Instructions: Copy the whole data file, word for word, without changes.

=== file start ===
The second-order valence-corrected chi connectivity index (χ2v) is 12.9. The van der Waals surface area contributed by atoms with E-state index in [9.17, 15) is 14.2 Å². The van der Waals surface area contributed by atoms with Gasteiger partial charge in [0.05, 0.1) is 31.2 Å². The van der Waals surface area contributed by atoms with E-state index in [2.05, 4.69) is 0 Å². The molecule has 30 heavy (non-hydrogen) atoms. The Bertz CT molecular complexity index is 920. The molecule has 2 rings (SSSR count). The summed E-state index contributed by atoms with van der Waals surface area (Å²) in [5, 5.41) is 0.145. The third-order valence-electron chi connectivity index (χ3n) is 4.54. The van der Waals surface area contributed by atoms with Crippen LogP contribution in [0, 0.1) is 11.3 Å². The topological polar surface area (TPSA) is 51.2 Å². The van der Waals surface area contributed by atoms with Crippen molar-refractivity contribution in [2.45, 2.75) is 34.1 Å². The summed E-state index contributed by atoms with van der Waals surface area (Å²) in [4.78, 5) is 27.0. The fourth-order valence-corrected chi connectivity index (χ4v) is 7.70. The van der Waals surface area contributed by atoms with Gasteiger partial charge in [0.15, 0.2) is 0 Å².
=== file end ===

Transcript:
The second-order valence-corrected chi connectivity index (χ2v) is 12.9. The van der Waals surface area contributed by atoms with E-state index in [9.17, 15) is 14.2 Å². The van der Waals surface area contributed by atoms with Gasteiger partial charge in [0.05, 0.1) is 31.2 Å². The van der Waals surface area contributed by atoms with E-state index in [2.05, 4.69) is 0 Å². The molecule has 30 heavy (non-hydrogen) atoms. The Bertz CT molecular complexity index is 920. The molecule has 2 rings (SSSR count). The summed E-state index contributed by atoms with van der Waals surface area (Å²) in [5, 5.41) is 0.145. The third-order valence-electron chi connectivity index (χ3n) is 4.54. The van der Waals surface area contributed by atoms with Crippen LogP contribution in [0, 0.1) is 11.3 Å². The topological polar surface area (TPSA) is 51.2 Å². The van der Waals surface area contributed by atoms with Crippen molar-refractivity contribution in [2.45, 2.75) is 34.1 Å². The summed E-state index contributed by atoms with van der Waals surface area (Å²) in [4.78, 5) is 27.0. The fourth-order valence-corrected chi connectivity index (χ4v) is 7.70. The van der Waals surface area contributed by atoms with Gasteiger partial charge in [0.15, 0.2) is 0 Å².